From: Robison Michael R CNIN ( Robison_M@crane.navy.mil)
Date: 06 Dec 2002

Published in 1946, Dorothy Hughes's RIDE THE PINK HORSE is a true hardboiled noir from back when you couldn't name a half-dozen women writing in the genres. The mood is dark, the characters are tough, and the scenes are memorable.

The story opens with tough guy Sailor getting off the bus in a small Mexican-American bordertown. The town is having a multi-day fiesta, and the town is flooded with people there for the celebration. It's apparent from the beginning that Sailor is not there for fun. He's been cheated out of money for some dirty work he did for his former boss, the Senator, and now it's time to pay up. Sailor is helped by an Indian girl named Pila and a Mexican carny he calls Pancho, but his efforts to get his money are complicated when a cop who suspects foul play enters the picture.

A common plot in noir involves a protagonist making a mistake and then doing whatever he can to protect himself from the dire consequences. Of course, nothing he does saves him from doom. The first mistake seals his fate. Charles Williams's RIVER GIRL and Geoffrey Homes's BUILD MY GALLOWS HIGH are good examples.

But there's a different noir flavor where it appears that the protagonist could turn around and walk away any time, but instead he continuously makes decisions that keep him on the road to perdition. William Lindsay Gresham's NIGHTMARE ALLEY falls into this category, and so does RIDE THE PINK HORSE. The cop pleads with him to make a clean break and free himself, but Sailor is determined to blackmail the Senator.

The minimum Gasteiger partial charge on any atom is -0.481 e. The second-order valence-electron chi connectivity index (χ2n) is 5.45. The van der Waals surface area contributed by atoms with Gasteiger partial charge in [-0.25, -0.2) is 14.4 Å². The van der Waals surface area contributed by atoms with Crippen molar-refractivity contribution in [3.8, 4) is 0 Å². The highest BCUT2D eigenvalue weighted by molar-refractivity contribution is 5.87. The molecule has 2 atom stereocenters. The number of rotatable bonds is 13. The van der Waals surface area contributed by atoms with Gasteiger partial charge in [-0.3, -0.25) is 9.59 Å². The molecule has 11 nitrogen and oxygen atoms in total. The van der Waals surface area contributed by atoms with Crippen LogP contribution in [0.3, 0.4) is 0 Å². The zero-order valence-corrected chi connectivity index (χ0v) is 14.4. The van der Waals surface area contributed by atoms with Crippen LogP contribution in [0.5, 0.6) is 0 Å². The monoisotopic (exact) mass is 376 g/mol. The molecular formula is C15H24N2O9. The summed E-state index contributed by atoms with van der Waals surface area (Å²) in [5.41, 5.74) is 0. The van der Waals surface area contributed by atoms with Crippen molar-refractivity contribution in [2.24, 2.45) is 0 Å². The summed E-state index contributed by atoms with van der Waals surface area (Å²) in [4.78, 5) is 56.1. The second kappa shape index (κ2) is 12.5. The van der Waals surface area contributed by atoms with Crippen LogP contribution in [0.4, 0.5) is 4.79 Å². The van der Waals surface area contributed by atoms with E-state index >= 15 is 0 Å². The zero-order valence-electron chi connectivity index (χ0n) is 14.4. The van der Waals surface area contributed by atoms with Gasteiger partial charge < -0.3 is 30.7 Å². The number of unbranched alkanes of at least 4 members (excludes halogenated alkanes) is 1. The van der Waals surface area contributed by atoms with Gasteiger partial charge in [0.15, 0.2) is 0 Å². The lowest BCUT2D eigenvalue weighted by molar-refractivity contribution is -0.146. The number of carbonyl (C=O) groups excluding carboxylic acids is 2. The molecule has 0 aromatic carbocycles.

I like this moth-to-a-flame plot. There is a strong will to survive built into people. It takes some powerful motivation to cause a person to self-destruct, and it takes a good author to explore these motivations. Hughes has got what it takes.

My only complaint is that Hughes developed dynamic and interesting relationships between Sailor, Pancho, and Pila, but their parting seems to have no significance.
  Dorothy Hughes was born in Kansas City, Missouri, in 1904, and from an early age she knew she wanted to be a writer. She graduated from the University of Missouri with a journalism degree in 1924, did graduate work in New Mexico and New York, and worked as a journalist for several years. Although she published a book of poems in 1931, her first novel, THE SO BLUE MARBLE, did not come out until 1940. Aside from being a successful mystery writer, her literary criticism garnered her a 1950 Edgar Award from the Mystery Writers of America.

Her two most notable novels are RIDE THE PINK HORSE, published in 1946, and IN A LONELY PLACE, published the following year. Both books were made into successful Film Noirs. From 1940 to 1979 she reviewed mystery novels for several newspapers and in 1978 she received the double honor of being named a Grand Master by the Mystery Writers of America and, 28 years after her first, winning her second Edgar for her critical biography of Erle Stanley Gardner, author of the Perry Mason series. Hughes died in 1993.


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